This unpublished work, believed to be a sequel to Joseph Heller’s great satirical novel Catch-22, was recently found in the late author’s papers. It is recreated here with permission of absolutely nobody.
“It’s simple,” said Doc Daneeka. “Corbyn says if they want to have meaningful discussions about where we go from here, they simply have to rule out a no-deal Brexit.”
“That’s it?” asked Yossarian. “They can just rule it out, and we’re all fine?”
“They sure can. They just have to rule it out, and we can have cross-party talks.”
“That’s all they have to do to avoid food shortages and 40-mile lorry tailbacks in Kent?” said Yossarian. “They just have to rule out a no-deal Brexit, and we can start putting together a plan B?”
“No,” said Daneeka. “Then we can’t start putting together a plan B.”
“You mean there’s a catch?”
“Sure there’s a catch. Catch-22. In order to have cross-party discussions, they need to rule out a no-deal Brexit. But to rule out no-deal Brexit, there need to be cross-party discussions.”
There was only one catch, and it was Catch-22. It specified that no-deal Brexit was a catastrophe, and had to be ruled out before any meaningful discussions could be had. But the only way of ruling out no-deal Brexit was to have meaningful discussions. A cross-party agreement on a deal, or a promise to revoke Article 50, were the only way to rule out No Deal and were possible through cross-party discussions; but cross-party discussions were not possible until No Deal had been ruled out.
Yossarian, deeply moved by the awesome simplicity of this clause, exhaled; a long, low, whistling noise. “That’s some catch, that Catch-22,” he observed. It had a beauty about it: the two halves of its construction matched each other perfectly. There was no way in, no cracks in its surface. It flitted in and out of his understanding, like a trick painting that looked sometimes like an old crone and sometimes like a young woman.
“It’s the best there is,” Daneeka agreed.
Yossarian walked to the mess. Lt Milo Minderbinder grabbed him by the shoulder. “May’s offering negotiations!” he said, happily. This surprised Yossarian. “I thought she wouldn’t budge?”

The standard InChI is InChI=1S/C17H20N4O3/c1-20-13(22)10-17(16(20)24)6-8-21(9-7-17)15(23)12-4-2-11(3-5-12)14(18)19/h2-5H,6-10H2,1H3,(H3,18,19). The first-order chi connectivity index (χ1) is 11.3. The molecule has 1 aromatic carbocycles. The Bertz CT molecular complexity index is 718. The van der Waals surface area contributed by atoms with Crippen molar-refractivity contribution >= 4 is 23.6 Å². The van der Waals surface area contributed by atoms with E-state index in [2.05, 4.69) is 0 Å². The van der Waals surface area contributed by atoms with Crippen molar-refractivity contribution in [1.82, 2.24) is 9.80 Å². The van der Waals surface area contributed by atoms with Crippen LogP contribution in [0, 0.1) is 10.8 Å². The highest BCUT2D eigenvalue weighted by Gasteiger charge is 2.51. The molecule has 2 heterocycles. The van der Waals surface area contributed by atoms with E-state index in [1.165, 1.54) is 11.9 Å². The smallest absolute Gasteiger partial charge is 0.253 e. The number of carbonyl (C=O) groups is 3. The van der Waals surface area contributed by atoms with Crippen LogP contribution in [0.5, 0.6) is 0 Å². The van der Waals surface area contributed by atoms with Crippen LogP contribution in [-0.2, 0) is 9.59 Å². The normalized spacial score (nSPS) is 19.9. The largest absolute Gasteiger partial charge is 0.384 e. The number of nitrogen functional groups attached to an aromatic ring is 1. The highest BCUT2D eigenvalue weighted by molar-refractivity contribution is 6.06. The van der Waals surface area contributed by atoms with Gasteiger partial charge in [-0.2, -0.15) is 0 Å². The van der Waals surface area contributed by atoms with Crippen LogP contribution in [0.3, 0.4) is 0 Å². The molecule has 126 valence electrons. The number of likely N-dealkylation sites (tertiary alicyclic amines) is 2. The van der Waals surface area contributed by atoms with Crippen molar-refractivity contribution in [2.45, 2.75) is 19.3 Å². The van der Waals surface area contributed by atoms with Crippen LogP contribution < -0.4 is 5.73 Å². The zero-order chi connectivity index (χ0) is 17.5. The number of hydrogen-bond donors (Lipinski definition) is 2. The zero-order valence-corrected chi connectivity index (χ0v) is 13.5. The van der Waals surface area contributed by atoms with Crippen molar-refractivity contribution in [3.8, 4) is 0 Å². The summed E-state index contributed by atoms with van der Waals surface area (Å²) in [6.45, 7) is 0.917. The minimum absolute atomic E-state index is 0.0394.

“Sure she’ll budge!” said Milo, beaming. “She just says that the opposition have to agree to all her red lines, and she’ll discuss anything they want!”
“It’s very simple. If everyone agrees that we won’t extend Article 50, enter a customs union, stay in the Single Market, or introduce any legislation that would prevent No Deal, then May is prepared to be flexible!”
“But those are the only things that anyone else wants,” Yossarian pointed out.
“Well, sure, but they just have to be flexible about that.” It was Catch-22 again, Yossarian was sure.
At the hospital, Yossarian bumped into Clevinger, the CID man.
“They’re trying to kill me!” Yossarian told him, calmly.
“No one’s trying to kill you,” Clevinger replied, furiously. The last time they had met, Yossarian had said the same thing, and Clevinger had told him he was crazy.
“Then why are they stopping my medicine supply?” Yossarian asked.
“They’re stopping *everyone’s* medicine supply,” Clevinger cried. “They’re trying to kill *everyone*.”
Yossarian looked at him. “What difference does that make?”
“Who’s ‘they’?” Clevinger persisted. “Who specifically do you think is trying to kill you?”
“All of them,” said Yossarian. “Every single one of them.”
“Every one of who?
“Who do you think?”
“I don’t know!” Clevinger yelled.
“Then how do you know they’re not?”
Clevinger went purple with rage and frustration. He really thought he was right, but Yossarian knew he was wrong, because every day strangers he didn’t know were trying to break the agreements which got him insulin for his diabetes and food for his table, and it wasn’t funny at all.